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Men’s Wear CEO Summit: The Power and Pitfalls of the Acquisition Game

Phillips-Van Heusen's ceo Emanuel Chirico emphasized the importance of doing due diligence in any transaction.

Emanuel Chirico
Appeared In
Special Issue
Men'sWeek issue 04/07/2011

Do your homework.

That’s the advice from Phillips-Van Heusen Corp.’s Emanuel Chirico for anyone contemplating a merger or acquisition.

He should know. Since joining PVH in 1993 as controller, Chirico, now the firm’s chairman and chief executive officer, has been involved in at least eight acquisitions.

Chirico was the keynote speaker in the afternoon session at the Fairchild Men’s Wear Industry CEO Summit at the Mandarin Oriental hotel in New York on March 29. He spoke the day after PVH posted fourth-quarter results that beat analysts’ estimates by 11 cents and said it expects 2011 revenues to come in at least at $5.58 billion.

Prior to the presentation, Chirico told WWD that his thoughts regarding acquisitions don’t center on the size of deals but instead on the growth opportunities they present.

On whether new deals need to be huge ones to move the needle, he said, “If acquisitions are part of your strategy, then you need a strategy to it. I don’t want a hodgepodge of stuff.”

Chirico told attendees during the presentation that if a transaction doesn’t make PVH a better company, then PVH should probably be “buying its own stock back.”

He discussed four acquisitions. Izod and Superba were “bolt-on” deals that expanded the distribution or product categories of a brand. Calvin Klein and Tommy Hilfiger were “transformational” transactions that changed the business of the parent.

Izod
Crystal Brands Inc. was in bankruptcy when PVH bought its Izod and Gant businesses in 1995. The main opposition was management, which wanted to do its own deal. No surprise that due diligence and access to management were limited. Izod had $200 million in global retail sales, while Gant’s were $300 million.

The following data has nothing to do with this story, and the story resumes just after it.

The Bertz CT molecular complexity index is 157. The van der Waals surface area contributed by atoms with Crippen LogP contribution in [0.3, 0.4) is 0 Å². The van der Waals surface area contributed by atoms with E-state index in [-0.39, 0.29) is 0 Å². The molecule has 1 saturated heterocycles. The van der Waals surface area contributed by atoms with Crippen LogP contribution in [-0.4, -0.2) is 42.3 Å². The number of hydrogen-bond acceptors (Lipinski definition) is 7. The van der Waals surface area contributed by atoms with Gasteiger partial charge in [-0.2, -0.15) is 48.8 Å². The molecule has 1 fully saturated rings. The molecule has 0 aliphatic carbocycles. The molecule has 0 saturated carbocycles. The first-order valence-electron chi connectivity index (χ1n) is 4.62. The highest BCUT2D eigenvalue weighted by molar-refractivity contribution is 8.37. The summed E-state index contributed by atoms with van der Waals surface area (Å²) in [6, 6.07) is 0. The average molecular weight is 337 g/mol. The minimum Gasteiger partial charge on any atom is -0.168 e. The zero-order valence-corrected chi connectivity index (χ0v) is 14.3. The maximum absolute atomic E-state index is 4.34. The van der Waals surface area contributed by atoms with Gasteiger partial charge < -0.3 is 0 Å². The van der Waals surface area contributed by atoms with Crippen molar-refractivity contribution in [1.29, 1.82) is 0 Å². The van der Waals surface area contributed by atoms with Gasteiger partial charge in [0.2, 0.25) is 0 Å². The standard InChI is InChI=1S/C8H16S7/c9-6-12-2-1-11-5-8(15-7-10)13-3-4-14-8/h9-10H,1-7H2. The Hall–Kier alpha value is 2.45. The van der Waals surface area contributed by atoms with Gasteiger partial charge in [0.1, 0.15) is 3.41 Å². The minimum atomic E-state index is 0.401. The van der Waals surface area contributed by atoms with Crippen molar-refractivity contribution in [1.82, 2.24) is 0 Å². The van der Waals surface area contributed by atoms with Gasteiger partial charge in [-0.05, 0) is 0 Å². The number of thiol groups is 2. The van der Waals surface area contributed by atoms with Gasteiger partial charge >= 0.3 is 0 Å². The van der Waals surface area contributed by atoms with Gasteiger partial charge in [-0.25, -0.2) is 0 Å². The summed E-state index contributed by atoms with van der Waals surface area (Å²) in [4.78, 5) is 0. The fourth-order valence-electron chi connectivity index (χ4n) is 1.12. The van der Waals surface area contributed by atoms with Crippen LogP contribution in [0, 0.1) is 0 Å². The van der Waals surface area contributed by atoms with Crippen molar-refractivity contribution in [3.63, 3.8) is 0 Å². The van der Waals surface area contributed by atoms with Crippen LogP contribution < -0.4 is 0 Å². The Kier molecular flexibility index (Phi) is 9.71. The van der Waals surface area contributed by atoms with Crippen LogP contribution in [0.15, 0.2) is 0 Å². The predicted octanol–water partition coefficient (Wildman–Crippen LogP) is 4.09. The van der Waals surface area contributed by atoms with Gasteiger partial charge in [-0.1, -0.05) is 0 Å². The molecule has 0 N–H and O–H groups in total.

Because Crystal was teetering on bankruptcy for some years, there were major operational problems, from quality control to cancellations of goods, that PVH didn’t learn about due to lack of access to information. Chirico said for the first two years after the acquisition, those issues led to PVH missing earnings projections by 50 percent on the acquisition, and post acquisition for two years PVH missed financial results on a consolidated basis that it had guided to Wall Street.

“It was not a pretty picture, and then overnight we got really smart,” he said candidly.

PVH sold Gant for $100 million, and the Izod business started turning around. Today, Izod does $1 billion in global retail sales.

“The lesson here is the need to do due diligence. Though we understood the business and its operations, postacquisition there are always positive and negative surprises,” Chirico said.

Superba
An exclusive sale, and PVH’s long relationship with the neckwear firm gave it unfettered access to the company’s financial and operational information. It also built in a potentially lucrative earn-out for Superba’s senior management, which agreed to stay for a three-year period.